May 3: Sweden’s central bank may need to have some of its age-old laws changed if it’s to act on a pledge to do “whatever it takes” to save the economy. 

The Riksbank’s 352-year history gives it the distinction of being the world’s oldest central bank. But the legislation governing it has yet to catch up with the kind of policy it needs to deliver to address the crisis triggered by Covid-19, Bloomberg reported. 

Specifically, the Riksbank doesn’t have the legal right to buy bonds issued by companies, even though it’s made clear it’s ready to do so as part of a recent package of emergency measures. 

“The intention of the current Riksbank Act doesn’t allow the bank to make outright purchases of corporate bonds or other private securities on the primary or secondary markets,” said Niklas Schullerqvist, secretary to the parliamentary committee charged with overhauling the bank’s policy framework.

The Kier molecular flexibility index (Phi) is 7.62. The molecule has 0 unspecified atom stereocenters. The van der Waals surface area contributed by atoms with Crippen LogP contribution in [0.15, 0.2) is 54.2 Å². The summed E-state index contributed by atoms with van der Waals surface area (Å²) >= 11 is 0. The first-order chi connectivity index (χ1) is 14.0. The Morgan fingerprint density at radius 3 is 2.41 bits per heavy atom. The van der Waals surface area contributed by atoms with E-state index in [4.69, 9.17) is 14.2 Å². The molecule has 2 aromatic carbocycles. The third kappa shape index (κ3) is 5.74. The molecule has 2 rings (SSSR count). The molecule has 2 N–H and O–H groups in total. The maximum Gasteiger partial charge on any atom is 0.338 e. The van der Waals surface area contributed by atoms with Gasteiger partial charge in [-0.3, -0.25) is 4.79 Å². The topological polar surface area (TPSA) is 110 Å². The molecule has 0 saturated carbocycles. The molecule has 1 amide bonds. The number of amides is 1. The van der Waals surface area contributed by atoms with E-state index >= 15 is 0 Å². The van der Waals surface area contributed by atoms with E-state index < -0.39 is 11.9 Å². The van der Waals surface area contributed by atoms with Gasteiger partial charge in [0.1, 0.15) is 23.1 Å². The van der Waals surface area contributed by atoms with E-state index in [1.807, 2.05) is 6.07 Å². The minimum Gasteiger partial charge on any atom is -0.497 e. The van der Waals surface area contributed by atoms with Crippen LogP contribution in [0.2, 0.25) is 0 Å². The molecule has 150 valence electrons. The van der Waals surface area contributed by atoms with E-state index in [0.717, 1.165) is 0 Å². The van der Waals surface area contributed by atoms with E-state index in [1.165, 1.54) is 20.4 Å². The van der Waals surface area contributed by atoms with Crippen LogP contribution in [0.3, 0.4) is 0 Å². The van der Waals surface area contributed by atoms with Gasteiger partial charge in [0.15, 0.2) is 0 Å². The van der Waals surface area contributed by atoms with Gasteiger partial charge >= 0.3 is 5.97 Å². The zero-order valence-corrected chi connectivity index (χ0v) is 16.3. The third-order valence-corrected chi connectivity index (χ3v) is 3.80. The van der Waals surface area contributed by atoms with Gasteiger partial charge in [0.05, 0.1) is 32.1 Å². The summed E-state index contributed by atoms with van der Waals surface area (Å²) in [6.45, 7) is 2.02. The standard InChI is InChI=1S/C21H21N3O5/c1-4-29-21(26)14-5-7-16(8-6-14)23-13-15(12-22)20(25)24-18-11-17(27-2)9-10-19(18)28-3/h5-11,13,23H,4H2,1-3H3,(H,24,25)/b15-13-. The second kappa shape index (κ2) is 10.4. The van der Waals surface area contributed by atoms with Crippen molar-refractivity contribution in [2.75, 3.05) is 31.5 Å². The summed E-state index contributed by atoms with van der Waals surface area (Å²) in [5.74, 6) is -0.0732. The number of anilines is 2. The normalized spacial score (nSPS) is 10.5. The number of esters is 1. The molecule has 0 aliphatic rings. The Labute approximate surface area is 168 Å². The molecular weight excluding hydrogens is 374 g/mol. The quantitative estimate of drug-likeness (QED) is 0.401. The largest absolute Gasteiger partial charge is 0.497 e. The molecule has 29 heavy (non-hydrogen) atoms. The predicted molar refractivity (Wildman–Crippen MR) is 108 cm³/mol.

So far the Stockholm-based central bank has bought 5.6 billion kronor ($568 million) of corporate commercial paper as part of an emergency quantitative-easing plan. But it’s refrained from buying corporate bonds — an important source of financing in the biggest Nordic economy — despite repeated assurances it will so. 

Schullerqvist says the Riksbank needs to consider European Union legislation on state aid as corporate bond purchases “may be considered supporting some specific parts of the economy.” 

Riksbank spokesman Tomas Lundberg said the bank’s legal team is looking into the matter, but wouldn’t comment further because “it’s an ongoing process.”

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